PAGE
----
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Republican Tax Reform: A Windfall If Done Right – Updated

Saurabh Malkar

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Tax reform will be the litmus test for Republicans and President Trump and will be decisive in determining the latter’s re-election. With repealing and replacing Obamacare now relegated to the shed and progress on the border wall looking sluggish, tax cuts across the board might become the ace in the hole.

November 2 saw the unveiling of the new tax reform bill, entitled ‘Tax Cuts and jobs Act of 2017,’ in the Congress (House of Representatives). The New York Times did a great round up of the bill and what it entails, if it were to pass through the Congress and signed into law.

In a move to streamline the tax brackets in individual income tax, the new bill sets out four easy brackets, some of which involve merger of existing brackets. The bill also revises the income ranges for the brackets. Under the new bill, the top tax rate will be applied to households making $1 million and above as compared to $480,050 under the existing structure, thus relieving the burden on six digit earners. While low income earners ($0 – $19,000) will be taxed at 12%, up 2 percentage points from the existing 10%, a larger child tax credit for low income families might make up for the earnings lost in the mark-up.

Repealing the estate tax, which might double the amount of tax exempted inherited wealth to $11 million, seems like a huge windfall for the rich. Critics of the tax reform bill will and have certainly used this giveaway to label the bill as ‘tax cuts for the rich.’

But the real bonanza lies in the bill’s proposal to double the standard deduction – fraction of income immune from taxation. This is applicable to all but married couples with multiple children.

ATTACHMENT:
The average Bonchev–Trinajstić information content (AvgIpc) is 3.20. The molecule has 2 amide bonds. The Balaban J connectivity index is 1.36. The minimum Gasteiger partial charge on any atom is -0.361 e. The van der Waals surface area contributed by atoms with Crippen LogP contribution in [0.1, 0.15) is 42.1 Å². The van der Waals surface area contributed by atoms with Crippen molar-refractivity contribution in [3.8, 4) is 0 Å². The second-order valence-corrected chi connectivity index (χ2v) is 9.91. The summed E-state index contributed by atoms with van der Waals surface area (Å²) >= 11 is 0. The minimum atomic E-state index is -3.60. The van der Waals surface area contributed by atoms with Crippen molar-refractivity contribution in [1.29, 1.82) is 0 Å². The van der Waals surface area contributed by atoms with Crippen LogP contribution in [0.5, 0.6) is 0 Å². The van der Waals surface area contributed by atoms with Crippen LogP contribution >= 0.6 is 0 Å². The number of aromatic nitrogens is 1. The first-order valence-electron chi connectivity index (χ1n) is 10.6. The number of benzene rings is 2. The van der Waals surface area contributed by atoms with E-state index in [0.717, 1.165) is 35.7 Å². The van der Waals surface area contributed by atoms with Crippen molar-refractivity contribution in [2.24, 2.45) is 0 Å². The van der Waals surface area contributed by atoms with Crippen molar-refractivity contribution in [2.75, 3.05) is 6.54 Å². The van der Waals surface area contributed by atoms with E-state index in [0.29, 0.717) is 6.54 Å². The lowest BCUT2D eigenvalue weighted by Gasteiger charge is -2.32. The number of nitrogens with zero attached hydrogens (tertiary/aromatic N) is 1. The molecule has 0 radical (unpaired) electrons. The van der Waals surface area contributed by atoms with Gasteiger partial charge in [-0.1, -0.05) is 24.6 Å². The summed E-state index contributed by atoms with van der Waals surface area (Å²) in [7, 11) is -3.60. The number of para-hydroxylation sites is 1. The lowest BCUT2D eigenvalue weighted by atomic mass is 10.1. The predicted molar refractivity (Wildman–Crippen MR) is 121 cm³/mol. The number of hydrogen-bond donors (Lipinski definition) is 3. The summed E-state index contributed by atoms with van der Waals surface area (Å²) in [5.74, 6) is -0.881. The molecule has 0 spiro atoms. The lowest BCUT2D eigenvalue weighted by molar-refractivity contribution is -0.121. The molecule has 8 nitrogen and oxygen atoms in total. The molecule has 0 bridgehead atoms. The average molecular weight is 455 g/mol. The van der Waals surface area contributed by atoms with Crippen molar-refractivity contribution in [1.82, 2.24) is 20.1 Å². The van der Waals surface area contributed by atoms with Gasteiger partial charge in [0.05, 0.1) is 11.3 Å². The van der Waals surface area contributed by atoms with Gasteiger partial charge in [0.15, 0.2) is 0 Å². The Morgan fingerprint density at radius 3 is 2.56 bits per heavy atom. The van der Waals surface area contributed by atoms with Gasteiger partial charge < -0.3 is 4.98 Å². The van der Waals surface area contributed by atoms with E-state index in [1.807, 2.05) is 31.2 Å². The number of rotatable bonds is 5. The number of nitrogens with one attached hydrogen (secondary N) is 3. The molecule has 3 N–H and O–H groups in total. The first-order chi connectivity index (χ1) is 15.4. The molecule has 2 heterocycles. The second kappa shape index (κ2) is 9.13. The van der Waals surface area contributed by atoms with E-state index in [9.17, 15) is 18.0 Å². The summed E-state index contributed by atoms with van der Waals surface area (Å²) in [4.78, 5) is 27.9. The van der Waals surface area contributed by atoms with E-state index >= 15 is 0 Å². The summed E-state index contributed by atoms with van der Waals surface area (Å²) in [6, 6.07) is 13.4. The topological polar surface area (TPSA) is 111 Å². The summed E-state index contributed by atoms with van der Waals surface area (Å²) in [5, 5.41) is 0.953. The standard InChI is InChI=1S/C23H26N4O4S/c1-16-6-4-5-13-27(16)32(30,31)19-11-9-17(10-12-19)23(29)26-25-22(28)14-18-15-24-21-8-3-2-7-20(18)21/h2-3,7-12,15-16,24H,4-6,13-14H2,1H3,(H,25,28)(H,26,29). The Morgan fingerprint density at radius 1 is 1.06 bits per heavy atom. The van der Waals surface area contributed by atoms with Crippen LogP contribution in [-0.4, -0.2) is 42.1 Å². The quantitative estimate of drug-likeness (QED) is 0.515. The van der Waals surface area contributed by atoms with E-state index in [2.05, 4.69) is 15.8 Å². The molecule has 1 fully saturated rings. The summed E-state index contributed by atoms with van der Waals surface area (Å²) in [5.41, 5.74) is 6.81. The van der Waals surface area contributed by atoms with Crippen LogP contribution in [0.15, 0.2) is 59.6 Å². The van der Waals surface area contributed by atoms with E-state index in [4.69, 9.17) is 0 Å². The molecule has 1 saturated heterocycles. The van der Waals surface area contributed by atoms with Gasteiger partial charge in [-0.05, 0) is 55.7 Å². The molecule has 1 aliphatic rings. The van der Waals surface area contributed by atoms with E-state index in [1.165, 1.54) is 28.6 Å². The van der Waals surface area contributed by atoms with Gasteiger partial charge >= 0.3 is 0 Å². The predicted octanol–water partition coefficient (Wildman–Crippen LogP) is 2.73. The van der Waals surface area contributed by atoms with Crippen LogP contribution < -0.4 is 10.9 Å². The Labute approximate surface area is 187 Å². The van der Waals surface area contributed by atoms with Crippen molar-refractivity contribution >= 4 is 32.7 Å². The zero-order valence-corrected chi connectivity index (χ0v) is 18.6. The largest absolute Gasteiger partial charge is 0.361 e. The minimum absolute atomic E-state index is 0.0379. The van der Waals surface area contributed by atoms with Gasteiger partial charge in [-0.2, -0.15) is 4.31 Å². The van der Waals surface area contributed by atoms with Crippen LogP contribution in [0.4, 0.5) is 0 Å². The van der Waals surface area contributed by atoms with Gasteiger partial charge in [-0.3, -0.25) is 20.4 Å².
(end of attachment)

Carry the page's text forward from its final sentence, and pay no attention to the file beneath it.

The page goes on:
On the other hand, the bill proposes to eliminate local and state tax deductions – a move touted to negatively affect blue state residents more than red state residents, as the former have higher taxes. Could this be an attempt to pressure blue states into reducing their state and local taxes? The next few weeks might answer this question.

Pass-through businesses (sole proprietorships, partnerships, and S corporations) will be taxed at a new single tax rate – 25%. Although a fine streamlining measure, the flat tax rate seems high given the fact that most of pass-through businesses are small and medium enterprises that operate domestically and contribute a lion’s share to the economy. Taxing them lower than the proposed flat tax rate for corporations might make it reasonable and might win over at least one Senate Republican – Sen. Ron Johnson (R-Wis). Winning Senate Republicans over is critical for the passage of the bill, as we shall see later.

The corporate tax rate, under the bill, will be slashed to 20% from the current 35% – one of the highest in the world. The 35% tax rate doesn’t include taxes imposed by the state and local councils. The existing tax burden means more and more US corporations park their money abroad in ‘tax havens.’ The only way to lure that money back and earn taxes on it is to become competitive and incentivize firms to hold their money in the US. The change will have to be coupled with closure of all possible tax loopholes to make sure that the new policy delivers the proposed goodies.